The doctrine under consideration is limited by the concept of the reward of virtue, which, according to Jewish teaching, is the opportunity of performing further virtuous acts. "The wages of virtue is virtue" (Ab. iv. 2), and "when the righteous do the will of God, they acquire strength and power to perform further acts of righteousness" (Yalḳ, Lam. 44). Special warning is given against depending upon original virtue, so that even one who is exceedingly righteous should not eat from (that is, depend upon) the merit of his fathers (Sanh. 81a). The passage Cant. i. 5: "I am black, but comely" is interpreted as meaning: Israel says: "I am black through my own works, but comely through the works of my fathers" (Cant. R. ad loc.; Ex. R. xxiii.), while "as a vine is supported by a prop, though made of dead wood, so Israel is supported by the merit of the Fathers, though it already sleeps in death." Original virtue is thus only an accessory. It would appear that the virtues of the fathers were believed to have acquired a right to a greater reward than could be given to them, and that this residue was therefore due to the children. Those who looked forward to an immediate reward were accordingly reproved, for if the Patriarchs had doneso there would have been no store of original virtue for their descendants (Lev. R. xxxvi.; Ex. R. xliv.). See Patriarchs.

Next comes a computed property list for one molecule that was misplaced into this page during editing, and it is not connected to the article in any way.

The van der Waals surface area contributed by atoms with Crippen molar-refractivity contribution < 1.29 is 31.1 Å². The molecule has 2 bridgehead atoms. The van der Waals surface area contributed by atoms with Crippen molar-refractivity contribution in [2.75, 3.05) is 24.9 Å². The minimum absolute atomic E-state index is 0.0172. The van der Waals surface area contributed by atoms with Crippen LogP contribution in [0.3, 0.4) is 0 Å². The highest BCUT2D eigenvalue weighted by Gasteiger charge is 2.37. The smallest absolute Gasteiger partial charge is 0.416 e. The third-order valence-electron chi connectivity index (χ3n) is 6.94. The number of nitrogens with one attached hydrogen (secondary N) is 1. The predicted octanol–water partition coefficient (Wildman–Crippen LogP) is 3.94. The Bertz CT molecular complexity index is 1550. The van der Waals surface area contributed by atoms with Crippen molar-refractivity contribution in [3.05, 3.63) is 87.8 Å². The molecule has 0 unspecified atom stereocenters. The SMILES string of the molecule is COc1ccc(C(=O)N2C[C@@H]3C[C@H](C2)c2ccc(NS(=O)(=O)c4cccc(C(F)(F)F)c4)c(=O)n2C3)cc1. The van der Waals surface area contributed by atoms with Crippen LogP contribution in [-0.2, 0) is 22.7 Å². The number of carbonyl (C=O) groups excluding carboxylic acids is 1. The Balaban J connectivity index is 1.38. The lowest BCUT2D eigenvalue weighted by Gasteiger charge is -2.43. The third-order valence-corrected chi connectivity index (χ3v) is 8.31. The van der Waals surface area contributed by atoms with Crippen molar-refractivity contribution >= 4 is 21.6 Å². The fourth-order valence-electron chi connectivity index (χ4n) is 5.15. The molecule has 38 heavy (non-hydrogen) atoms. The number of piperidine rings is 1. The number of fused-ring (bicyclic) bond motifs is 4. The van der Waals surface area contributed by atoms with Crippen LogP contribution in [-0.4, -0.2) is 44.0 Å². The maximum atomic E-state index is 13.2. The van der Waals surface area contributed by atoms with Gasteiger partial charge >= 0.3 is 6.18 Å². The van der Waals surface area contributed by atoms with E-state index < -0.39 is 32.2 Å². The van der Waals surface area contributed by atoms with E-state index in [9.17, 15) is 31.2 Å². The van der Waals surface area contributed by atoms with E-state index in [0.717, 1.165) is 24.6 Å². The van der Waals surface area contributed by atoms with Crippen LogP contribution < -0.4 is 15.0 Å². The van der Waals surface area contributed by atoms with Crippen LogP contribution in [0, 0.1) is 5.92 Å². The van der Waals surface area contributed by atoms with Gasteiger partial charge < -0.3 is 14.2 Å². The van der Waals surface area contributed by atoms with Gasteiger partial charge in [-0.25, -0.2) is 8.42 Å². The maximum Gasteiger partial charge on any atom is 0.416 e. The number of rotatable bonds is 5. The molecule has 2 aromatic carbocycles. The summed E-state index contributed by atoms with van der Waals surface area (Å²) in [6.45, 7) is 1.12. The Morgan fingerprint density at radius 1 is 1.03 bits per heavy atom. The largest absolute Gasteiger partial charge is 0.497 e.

Like the Patriarchs, the later saints were regarded as a source of original virtue for their descendants or for Israel, and in addition to Moses, Joshua, David, Hezekiah, and Ezra, Hillel, Johanan b. Zakkai, and Meïr are especially mentioned as storing up works which shall speak for their descendants (Lev. R. ii.). On the other hand, the original virtue of the Patriarchs was regarded by some as lasting only till the time of Hosea (Shab. 55a) or until the days of Hezekiah (Lev. R. xxxvi.), though it was still operative in keeping exiled Israel in existence up to the time of redemption (Gen. R. lxx.); and in the Targum Yerushalmi to Deut. xxviii. 15 God assures "the Fathers of the world" that their merit will never cease to be efficacious.

The doctrine of original virtue is only the theological side of the principle of heredity, with the consequences and responsibilities which this involves. The community of interest between parents and children is emphasized in a special Jewish manner which at times leads to the diametrically opposite concept of the influence of descendants upon ancestors; so that the penalty of death is said to have been inflicted upon Adam because of the sins of Nebuchadnezzar and Hiram (Gen. R. ix.). The extension of the concept of God's grace even to unrighteous children of righteous parents is, moreover, an attribution to the Supreme Being of the ordinary attitude of men toward the degenerate children of distinguished or pious parents. The influence of a store of merit collected for the use of succeeding generations is the theological aspect of the concept of progress and civilization, which is practically a store of ancestral merits.

  • S. Levy, The Doctrine of Original Virtue, in The Jewish Literary Annual, pp. 12-32, London, 1905;
  • Weber, Jüdische Theologie, 2d ed., pp. 292-297;
  • Lazarus, Ethics of Judaism, i. 34, ii. 289;
  • I. Abrahams, in J. Q. R. xvi. 586.